Approximately 10% of acute type A aortic dissections become chronic due to lack of symptoms or non-diagnosis. Clinical course, surgical strategy and outcomes differ. This study aims to analyze early outcomes of surgical treatment for chronic type A aortic dissection.
Materials and Methods: Forty-one patients operated for chronic type A aortic dissection between 2001 and 2014, were included in this study and the data were analyzed retrospectively. Mean age 55.9±13 years and 68% were male. The common risk factors for aortic dissection were hypertension (65%) and coronary artery disease (22%). Thirteen patients (31%) were previously operated for aortic or other cardiac procedure. Surgical incision was median sternotomy in most of patients (95%).
Results: The common procedures were tube graft replacement (20 patients), valved-conduit graft replacement for aortic root (15 patients) and total arch replacement (6 patients). Deep hypothermic circulatory arrest was used in 34 patients and additional antegrad cerebral perfusion in 7 patients, as brain protection strategy. The mean duration of cardiopulmonary bypass, myocardial ischemia time and cerebral ischemia were 210.1±67, 116.3±43 and 27.6±9 min, respectively. The common complications were re-exploration for bleeding in 3 patients, need for prolonged ventilator support in 5 patients. Mean intensive care unit and hospital stay was found 4.1±5 days and 9.8±8 days, respectively. Permanent stroke was observed in one patient because of multiple embolisms. Mortality was observed in one patient (%2) due to embolic stroke.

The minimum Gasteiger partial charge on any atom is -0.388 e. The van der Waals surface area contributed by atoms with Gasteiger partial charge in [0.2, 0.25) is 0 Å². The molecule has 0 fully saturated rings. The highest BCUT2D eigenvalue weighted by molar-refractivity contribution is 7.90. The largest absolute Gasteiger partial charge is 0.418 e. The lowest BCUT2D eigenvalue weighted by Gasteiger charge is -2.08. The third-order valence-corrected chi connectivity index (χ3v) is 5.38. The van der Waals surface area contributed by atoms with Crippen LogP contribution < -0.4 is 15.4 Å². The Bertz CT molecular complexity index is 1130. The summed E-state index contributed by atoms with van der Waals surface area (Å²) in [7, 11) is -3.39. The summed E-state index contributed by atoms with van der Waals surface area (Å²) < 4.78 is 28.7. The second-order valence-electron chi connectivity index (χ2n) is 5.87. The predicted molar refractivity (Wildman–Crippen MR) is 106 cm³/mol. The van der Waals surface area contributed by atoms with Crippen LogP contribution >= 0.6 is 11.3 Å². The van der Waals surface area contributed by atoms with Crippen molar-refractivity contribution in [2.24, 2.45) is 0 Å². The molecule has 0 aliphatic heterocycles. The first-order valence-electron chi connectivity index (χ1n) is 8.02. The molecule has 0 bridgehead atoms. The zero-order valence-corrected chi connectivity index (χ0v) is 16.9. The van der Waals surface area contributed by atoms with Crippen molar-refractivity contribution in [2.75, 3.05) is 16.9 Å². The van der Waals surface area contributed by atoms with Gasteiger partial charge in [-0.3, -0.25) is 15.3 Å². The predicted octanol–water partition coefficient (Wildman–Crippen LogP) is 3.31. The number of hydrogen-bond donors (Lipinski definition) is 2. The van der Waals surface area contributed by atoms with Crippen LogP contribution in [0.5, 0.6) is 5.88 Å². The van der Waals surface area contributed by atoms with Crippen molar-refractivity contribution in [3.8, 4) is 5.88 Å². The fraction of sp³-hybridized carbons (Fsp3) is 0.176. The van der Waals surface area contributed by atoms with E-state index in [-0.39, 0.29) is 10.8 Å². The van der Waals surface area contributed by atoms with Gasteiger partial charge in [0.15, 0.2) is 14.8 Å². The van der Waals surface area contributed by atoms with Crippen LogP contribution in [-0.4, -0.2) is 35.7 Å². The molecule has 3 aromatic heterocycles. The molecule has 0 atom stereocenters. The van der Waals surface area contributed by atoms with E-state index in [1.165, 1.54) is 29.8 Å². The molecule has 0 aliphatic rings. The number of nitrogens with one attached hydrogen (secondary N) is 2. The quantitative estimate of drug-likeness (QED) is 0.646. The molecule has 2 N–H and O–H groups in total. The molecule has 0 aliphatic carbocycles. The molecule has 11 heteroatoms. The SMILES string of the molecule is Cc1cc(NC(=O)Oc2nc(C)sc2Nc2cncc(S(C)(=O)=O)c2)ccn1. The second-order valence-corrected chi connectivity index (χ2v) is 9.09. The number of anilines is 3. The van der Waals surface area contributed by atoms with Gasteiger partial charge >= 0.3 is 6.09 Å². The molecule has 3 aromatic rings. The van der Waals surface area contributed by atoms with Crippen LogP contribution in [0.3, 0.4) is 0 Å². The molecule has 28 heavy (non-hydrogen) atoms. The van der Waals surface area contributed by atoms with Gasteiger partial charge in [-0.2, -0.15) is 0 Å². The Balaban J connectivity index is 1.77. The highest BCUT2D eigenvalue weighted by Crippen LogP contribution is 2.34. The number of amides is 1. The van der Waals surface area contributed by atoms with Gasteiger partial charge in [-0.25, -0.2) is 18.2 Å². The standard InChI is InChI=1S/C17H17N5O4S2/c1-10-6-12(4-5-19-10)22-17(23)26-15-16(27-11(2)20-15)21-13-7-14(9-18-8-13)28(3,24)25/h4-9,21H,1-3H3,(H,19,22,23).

Conclusion: A low mortality rate can be achieved with appropriate strategy in the surgical treatment of chronic type A aortic dissection. Stroke seems to be the common cause of mortality.